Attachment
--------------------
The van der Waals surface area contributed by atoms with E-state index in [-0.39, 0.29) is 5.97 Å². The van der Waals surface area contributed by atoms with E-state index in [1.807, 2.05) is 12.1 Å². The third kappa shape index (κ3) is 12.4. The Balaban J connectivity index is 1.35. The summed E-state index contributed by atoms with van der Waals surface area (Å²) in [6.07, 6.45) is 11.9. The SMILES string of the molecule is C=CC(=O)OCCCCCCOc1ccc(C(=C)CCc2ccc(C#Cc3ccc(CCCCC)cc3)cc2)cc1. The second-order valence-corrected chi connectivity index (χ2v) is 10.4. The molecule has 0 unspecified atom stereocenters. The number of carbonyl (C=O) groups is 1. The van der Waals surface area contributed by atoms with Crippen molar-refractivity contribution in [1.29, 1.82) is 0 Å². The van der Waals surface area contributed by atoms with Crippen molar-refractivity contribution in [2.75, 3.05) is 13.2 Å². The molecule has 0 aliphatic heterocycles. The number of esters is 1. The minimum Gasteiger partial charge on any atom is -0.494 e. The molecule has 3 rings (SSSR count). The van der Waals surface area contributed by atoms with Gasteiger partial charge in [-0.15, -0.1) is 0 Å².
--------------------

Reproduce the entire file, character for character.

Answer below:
The van der Waals surface area contributed by atoms with E-state index in [-0.39, 0.29) is 5.97 Å². The van der Waals surface area contributed by atoms with E-state index in [1.807, 2.05) is 12.1 Å². The third kappa shape index (κ3) is 12.4. The Balaban J connectivity index is 1.35. The summed E-state index contributed by atoms with van der Waals surface area (Å²) in [6.07, 6.45) is 11.9. The SMILES string of the molecule is C=CC(=O)OCCCCCCOc1ccc(C(=C)CCc2ccc(C#Cc3ccc(CCCCC)cc3)cc2)cc1. The second-order valence-corrected chi connectivity index (χ2v) is 10.4. The molecule has 0 unspecified atom stereocenters. The number of carbonyl (C=O) groups is 1. The van der Waals surface area contributed by atoms with Crippen molar-refractivity contribution in [1.29, 1.82) is 0 Å². The van der Waals surface area contributed by atoms with Crippen molar-refractivity contribution in [2.75, 3.05) is 13.2 Å². The molecule has 0 aliphatic heterocycles. The number of esters is 1. The minimum Gasteiger partial charge on any atom is -0.494 e. The molecule has 3 rings (SSSR count). The van der Waals surface area contributed by atoms with Gasteiger partial charge in [-0.15, -0.1) is 0 Å².